One of the jobs of working professionals in the design community is to attend design reviews. I imagine that many of us have attended design reviews in the past or will in the future. I am sure that those engineers who have been working in the industry for many years have attended so many design reviews they've lost count.
For those of us that have attended many design reviews, I would suggest in some or possibly many of the reviews attended there is a tendency to lose interest after the first 30 minutes. In addition, I would like to suggest that you would be able to testify to the endless slides of data presented in these reviews, much of which may seem relevant to the presenter but in reality are not that important.
If you are fortunate enough to have clear and concise design review meetings, I commend the management and technical leads that have instilled practices that produce crisp outcomes. However, if you are like the rest of the community of analog engineers, then you must wonder if there is a better way? Why does the presenter have a tendency to fill his or her presentations with reams of data that are difficult to see, or plots that are difficult to read? I would like to suggest that this tendency arises in part because the engineer believes in the necessity to present data showing how the simulations and data collection align over variations. Is there a better way to have design reviews? I believe there is and would like to suggest options.
Before I suggest my proposal for an improved design review methodology, I would like to set a precedent for conducting design reviews. First, the attendees in the design review must remember that its purpose is more than a check-off procedure, but to ensure that the product being designed meets the criteria deemed necessary by the goals established. This means that the engineer must feel comfortable exposing his or her weaknesses in the design without the threat of management blasting the engineer in the meeting. (If needed, that can be handled outside the meeting on a one-on-one basis.) Second, the design review attendees list should include a key technical guru to review the data presented. It is important for the design review to be crisp and to the point.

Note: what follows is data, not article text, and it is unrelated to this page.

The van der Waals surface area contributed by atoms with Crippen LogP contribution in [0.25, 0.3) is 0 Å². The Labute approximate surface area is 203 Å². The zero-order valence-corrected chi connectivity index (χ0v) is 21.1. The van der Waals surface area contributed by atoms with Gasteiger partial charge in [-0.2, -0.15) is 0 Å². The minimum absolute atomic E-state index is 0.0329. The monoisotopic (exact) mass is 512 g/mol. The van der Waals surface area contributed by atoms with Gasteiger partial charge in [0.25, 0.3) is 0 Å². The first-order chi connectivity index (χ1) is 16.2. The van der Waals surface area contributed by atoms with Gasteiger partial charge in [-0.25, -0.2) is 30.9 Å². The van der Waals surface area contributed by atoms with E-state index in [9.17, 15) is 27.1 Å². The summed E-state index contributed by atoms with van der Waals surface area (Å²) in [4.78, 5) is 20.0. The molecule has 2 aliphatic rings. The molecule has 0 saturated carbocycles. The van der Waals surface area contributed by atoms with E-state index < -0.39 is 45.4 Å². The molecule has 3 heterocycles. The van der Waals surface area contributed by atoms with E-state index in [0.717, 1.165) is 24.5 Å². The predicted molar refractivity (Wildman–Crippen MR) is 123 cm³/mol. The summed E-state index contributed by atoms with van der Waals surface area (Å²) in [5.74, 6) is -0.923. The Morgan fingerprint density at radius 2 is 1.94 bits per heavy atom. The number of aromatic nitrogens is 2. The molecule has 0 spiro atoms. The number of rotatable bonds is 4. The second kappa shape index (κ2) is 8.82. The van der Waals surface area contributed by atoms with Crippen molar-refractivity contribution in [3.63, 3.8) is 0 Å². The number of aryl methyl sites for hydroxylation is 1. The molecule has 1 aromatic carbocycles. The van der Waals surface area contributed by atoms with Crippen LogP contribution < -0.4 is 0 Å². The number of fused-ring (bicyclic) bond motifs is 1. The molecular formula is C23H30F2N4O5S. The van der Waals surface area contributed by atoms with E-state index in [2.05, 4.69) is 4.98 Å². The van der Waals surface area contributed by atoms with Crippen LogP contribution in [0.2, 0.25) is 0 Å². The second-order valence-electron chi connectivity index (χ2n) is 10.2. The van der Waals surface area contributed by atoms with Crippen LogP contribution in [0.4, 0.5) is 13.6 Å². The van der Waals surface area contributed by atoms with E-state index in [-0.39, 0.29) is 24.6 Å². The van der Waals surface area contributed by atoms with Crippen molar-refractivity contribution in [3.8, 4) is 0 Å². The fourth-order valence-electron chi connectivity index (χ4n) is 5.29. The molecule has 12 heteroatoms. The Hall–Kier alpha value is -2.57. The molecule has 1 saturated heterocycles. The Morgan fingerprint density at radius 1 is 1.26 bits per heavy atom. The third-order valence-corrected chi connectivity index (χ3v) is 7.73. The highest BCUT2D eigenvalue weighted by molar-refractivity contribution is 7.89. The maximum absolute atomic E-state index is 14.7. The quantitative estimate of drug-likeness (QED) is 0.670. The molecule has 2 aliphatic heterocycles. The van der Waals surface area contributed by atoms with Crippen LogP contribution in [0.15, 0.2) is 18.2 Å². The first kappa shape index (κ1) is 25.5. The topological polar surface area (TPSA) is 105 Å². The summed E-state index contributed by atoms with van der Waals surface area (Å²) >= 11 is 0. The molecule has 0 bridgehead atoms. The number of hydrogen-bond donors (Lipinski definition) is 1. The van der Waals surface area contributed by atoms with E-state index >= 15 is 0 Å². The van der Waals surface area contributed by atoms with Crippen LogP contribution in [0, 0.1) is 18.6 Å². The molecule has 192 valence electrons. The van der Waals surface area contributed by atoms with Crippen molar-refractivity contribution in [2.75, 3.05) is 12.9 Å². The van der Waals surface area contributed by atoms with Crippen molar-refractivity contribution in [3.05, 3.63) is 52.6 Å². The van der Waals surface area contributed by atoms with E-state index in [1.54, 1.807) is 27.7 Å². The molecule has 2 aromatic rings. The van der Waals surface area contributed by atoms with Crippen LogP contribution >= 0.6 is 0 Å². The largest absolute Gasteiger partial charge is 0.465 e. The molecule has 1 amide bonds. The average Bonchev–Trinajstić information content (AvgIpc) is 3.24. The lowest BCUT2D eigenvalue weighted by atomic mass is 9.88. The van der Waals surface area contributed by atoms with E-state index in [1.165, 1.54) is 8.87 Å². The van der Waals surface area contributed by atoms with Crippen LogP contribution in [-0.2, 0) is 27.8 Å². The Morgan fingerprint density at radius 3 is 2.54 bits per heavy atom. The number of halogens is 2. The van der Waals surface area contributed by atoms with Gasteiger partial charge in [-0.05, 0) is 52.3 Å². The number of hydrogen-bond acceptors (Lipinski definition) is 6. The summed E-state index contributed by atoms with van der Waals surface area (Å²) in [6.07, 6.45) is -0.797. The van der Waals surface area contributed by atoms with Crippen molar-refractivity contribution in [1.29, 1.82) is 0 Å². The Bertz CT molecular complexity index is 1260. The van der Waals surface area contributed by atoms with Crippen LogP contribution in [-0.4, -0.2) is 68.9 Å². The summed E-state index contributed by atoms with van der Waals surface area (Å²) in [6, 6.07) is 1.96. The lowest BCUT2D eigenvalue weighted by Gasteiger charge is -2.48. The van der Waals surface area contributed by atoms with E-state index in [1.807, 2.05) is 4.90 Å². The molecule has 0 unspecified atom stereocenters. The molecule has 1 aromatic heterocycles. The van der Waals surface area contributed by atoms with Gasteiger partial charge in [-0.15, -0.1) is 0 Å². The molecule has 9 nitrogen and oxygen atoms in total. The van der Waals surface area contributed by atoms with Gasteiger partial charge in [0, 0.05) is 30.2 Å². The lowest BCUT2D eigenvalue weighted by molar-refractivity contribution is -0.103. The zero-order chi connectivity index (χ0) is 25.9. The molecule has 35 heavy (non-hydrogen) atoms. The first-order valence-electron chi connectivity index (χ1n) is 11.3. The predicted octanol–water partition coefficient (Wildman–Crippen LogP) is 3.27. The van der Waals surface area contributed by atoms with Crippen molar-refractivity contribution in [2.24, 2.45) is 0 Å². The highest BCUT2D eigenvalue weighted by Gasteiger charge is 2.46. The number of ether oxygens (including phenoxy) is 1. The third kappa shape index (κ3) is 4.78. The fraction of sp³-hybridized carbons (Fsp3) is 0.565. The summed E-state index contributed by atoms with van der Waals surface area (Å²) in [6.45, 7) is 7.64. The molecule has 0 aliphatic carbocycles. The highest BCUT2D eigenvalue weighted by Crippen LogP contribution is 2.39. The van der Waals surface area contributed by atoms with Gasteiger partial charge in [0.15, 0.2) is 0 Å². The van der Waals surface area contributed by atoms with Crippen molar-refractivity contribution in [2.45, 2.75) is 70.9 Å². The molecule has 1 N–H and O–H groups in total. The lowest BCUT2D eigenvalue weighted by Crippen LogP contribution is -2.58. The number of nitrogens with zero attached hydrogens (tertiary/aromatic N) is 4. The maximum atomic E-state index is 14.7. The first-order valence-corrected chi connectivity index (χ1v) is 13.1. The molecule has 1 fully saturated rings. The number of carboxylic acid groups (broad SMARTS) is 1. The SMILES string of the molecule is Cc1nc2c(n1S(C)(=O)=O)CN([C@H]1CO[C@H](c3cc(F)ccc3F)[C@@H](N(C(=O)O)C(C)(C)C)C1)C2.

Now, to present my argument for a more concise presentation in the design review, I would like to introduce the idea of a one-pager. Obviously, it would not be possible to put all of the relevant data on one page for a design review, but the concept is important to strive to meet. The items presented as part of the concept of a one-pager should include a concise list of key topics relevant to the design.
For an effective and engaging design review, the one-pager idea should have a concise set of defined outcomes presented in very few slides or pages.
The one-pager should present:
- Design goal
- Architecture (also include difference from prior architecture)
- Pro/cons of design. Highlight weaknesses in design and how you overcame the design weakness
- Specification targets (including power and area targets)
- Design simulation summary in the form of a compliance matrix to design targets
- Special considerations for design (special power routing needs, etc.)
- Additional supporting material in backup as needed
In addition, the design review process outlined should also include the option for less detailed review during a feasibility study or initial stages of the design process. For instance, during an architectural review, a subset of the information may include just the architecture pros/cons and specification targets.
If design reviews are carried out in the manner suggested, the design community can engage in shorter discussions that are synergistic and can accomplish the same goal early in the process. Engaging the design community and management in changing the culture is not easy, but the benefits outweigh the pain associated with expense and time to implement costly design changes because critical design weaknesses were missed during the design review.
Let me know what you think. What methods have you tried to streamline design reviews?
Brandt Braswell is a distinguished member of the technical staff at Freescale.